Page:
21 Glycine, a marker of survival in paediatric brain tumours measured with non-invasive Magnetic Resonance Spectroscopy: A five-year survival analysis.
Ben Babourina-Brooks, Sarah Kohe, Simrandip Gill, Martin Wilson, Lesley Macpherson, Nigel Davies, Andrew Peet
Brain tumours have a high mortality rate and are the most common solid tumour of childhood. MRS is a non-invasive imaging technique that measures tumour metabolites which can provide prognostic information to aid clinical management. The metabolite glycine is associated with proliferation and tumorigenesis through the one-carbon metabolic cycle. Glycine concentration has been shown to increase with tumour grade using short echo time MRS at 1.5T, however has not been assessed as a survival marker. This study investigates glycine as a marker of survival in paediatric brain tumours and assesses its added value compared to other established metabolite survival markers.

22 About the complementarity of gluCEST and 1H-MRS for the study of neurodegenerative diseases using animal models
Jérémy Pépin, Clémence Ligneul, Julien Valette, Emmanuel Brouillet, Julien Flament
Animal models of neurodegenerative diseases are useful tools to investigate neurodegenerative diseases. However, there is often a wide variety of described models for a same pathology, each model exhibiting its own characteristics. In this work, we used two mouse models of Huntington’s disease exhibiting very different alterations. Using a protocol combining gluCEST imaging and 1H-MRS, we showed that, while gluCEST may evidence alterations in unexpected brain regions, it may also be blind to disease process in certain situations where glutamate levels are preserved. This highlights the complementarity of both methods to identify relevant biomarkers of the pathology.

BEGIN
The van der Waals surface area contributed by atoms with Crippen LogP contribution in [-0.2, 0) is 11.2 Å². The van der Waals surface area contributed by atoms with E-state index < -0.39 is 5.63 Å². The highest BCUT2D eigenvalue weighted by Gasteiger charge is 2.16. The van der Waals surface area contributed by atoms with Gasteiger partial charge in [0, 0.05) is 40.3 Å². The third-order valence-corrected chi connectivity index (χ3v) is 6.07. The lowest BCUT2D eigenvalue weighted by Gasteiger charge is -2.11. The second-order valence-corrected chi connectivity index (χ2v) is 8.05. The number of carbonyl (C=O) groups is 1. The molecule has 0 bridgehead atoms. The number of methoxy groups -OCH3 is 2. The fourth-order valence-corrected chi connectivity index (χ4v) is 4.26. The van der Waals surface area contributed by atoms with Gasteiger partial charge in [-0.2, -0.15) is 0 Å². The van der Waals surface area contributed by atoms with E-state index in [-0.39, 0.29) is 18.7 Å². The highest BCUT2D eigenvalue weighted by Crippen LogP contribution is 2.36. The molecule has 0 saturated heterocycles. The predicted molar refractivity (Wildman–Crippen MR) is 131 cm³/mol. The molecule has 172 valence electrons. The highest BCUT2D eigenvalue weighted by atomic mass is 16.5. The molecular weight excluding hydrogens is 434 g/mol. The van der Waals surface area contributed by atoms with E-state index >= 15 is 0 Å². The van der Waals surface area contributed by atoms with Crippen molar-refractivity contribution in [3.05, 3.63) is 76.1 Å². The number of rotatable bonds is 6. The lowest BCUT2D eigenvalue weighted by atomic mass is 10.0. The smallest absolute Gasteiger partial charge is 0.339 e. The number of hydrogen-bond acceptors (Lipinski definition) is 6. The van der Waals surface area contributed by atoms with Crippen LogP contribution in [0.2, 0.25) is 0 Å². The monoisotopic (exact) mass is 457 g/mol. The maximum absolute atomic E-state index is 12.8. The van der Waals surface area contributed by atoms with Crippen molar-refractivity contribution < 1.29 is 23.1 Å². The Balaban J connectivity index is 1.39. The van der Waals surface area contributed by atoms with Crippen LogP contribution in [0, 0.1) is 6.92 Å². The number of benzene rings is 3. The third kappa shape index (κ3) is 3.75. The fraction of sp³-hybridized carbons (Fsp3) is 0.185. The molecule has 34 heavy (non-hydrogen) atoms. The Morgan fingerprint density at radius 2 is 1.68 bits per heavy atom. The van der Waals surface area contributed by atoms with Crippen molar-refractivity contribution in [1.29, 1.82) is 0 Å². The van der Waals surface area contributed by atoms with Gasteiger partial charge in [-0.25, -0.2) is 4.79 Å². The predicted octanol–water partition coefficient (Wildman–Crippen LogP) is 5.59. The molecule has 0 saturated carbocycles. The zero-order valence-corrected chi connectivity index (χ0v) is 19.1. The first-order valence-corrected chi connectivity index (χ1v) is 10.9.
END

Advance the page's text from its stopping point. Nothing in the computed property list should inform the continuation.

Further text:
23 A "Glycolytic Index" for quantifying abnormal metabolism in human gliomas using multi-echo amine chemical exchange saturation transfer spin-and-gradient echo echoplanar imaging (ME-aCEST-SAGE-EPI) at 3T - did not present
Robert Harris, Kevin Leu, Timothy Cloughesy, Whitney Pope, Phioanh Nghiemphu, Albert Lai, Linda Liau, Benjamin Ellingson